The fixed NR staining experiment of wild type (N2) and rab-18(ok2020) mutant worms was also performed under short-term (6 hours) fasting conditions to determine whether the previously observed decrease in fat content of mutant worms under fed conditions was amplified or reduced under short-term fasting conditions. Moreover, fixed NR staining under fasting conditions serves as an internal control to ensure the accuracy of the staining method as the reduction in LD fat content through lipolysis upon short-term fasting is widely acknowledged in the literature (Srinivasan et al., 2015). Three separate NR staining experiments were performed and 10-15 images were captured per strain for each experiment. Representative images are shown in Figure 1D and quantified in Figure 1E. A significant reduction in NR fluorescence intensity was observed in rab-18(ok2020) mutants as compared to wild type (N2) under fasted conditions, suggesting a significant decrease in lipid content. Moreover, we demonstrate a decrease in fat content under short-term (6 hours) starving conditions in both wild type and rab-18(ok2020) mutant worms, which is in line with findings that short-term fasting depletes body fat stores due to the increased expression of ATGL (atgl-1) lipase mediating lipolysis (Srinivasan et al., 2015). Thus, RAB-18 promotes lipid storage under both fed and fasted conditions and is not required for lipolysis during short-term fasting.
To rule out the possibility that background mutations might have affected our results, we performed NR staining experiments using an additional rab-18 deletion allele, tm2121. Five separate NR staining experiments were performed on wild type (N2), rab-18(ok2020), and rab-18(tm2121) mutant worms and 10 images were captured per strain in each experiment, with representative images shown in Figure 1F and quantified in Figure 1G. Like the rab-18(ok2020) mutant, rab-18(tm2121) worms displayed a significant reduction in lipid staining compared to N2 worms. There was no statistically significant difference between the reduction in fat content observed in rab-18(ok2020) and rab-18(tm2121), which reinforces the notion that the observed phenotype is caused by the deletion of rab-18.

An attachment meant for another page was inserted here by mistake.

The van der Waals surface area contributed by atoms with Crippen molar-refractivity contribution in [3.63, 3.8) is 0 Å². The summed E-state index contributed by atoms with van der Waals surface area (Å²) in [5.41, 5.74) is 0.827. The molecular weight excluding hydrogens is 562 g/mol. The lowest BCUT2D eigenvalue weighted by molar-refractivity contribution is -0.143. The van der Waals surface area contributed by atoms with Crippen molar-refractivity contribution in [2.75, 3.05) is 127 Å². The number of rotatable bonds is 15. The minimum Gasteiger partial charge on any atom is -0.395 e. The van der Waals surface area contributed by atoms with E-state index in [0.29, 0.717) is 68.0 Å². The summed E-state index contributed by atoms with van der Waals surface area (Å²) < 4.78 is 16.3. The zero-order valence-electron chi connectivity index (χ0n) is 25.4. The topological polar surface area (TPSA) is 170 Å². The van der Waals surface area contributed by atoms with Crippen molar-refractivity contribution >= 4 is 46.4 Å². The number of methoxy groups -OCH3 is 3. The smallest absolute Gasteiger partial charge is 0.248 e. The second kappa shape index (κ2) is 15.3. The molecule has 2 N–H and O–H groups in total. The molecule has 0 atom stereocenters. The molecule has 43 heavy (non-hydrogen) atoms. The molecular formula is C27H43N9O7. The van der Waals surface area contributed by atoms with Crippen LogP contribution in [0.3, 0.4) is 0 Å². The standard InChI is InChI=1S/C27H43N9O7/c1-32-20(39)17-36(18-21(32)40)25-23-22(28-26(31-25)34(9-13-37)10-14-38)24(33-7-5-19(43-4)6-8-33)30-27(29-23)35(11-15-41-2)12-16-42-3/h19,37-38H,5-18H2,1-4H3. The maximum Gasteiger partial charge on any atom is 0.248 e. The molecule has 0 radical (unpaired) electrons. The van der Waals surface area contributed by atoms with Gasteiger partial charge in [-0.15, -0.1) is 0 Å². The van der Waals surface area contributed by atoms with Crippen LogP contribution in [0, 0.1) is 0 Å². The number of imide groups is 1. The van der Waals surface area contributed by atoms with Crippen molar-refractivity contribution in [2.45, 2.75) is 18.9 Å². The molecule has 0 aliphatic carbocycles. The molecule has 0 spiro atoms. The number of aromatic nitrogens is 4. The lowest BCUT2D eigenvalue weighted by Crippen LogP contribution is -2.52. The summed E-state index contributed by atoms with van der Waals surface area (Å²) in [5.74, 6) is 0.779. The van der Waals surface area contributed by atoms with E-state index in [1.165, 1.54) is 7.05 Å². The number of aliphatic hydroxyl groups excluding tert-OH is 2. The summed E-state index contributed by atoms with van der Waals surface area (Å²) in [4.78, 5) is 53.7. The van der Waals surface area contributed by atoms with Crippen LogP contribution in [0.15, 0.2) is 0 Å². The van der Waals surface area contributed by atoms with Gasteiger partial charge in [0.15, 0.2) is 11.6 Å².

To confirm that changes in fat storage are due to loss of rab-18 rather than differences in animal health, we tested for differences in fertility, viability and growth. Ten animals per strain were permitted to lay eggs for 8 hours and the number of eggs laid was quantitated as a measure of fertility. Three days later, the number of animals were counted as a measure of viability, and the number of animals that reached maturity (fertile adults) as a measure of growth. Relative to wild type N2 (n=305), the number of eggs laid by rab-18(ok2020) and rab-18(tm2121) was 90% (n=273) and 79% (n=240), viability was 99% and 93% and the number of animals reaching maturity was 86% and 63%, respectively. Thus, rab-18(ok2020) grew significantly slower than N2 (P<0.0001), while rab-18(tm2121) was significantly less fertile (P<0.01), viable (P<0.001) and grew more slowly (P<0.0001) than N2. Notably, rab-18(ok2020) and rab-18(tm2121) have significant differences in growth (P<0.0001) and viability (P<0.05) that could be due to background mutations in these two independently derived strains. Since rab-18(ok2020) and rab-18(tm2121) have the same level of reduced fat staining as compared to wild type (N2),we attribute this to the loss of rab-18 gene function rather than a difference in health. Our findings demonstrate a role for the RAB-18 GTPase in regulating fat content under both fed and starved conditions, and establish C. elegans as a model for analysis of RAB-18 in the regulation of lipid storage.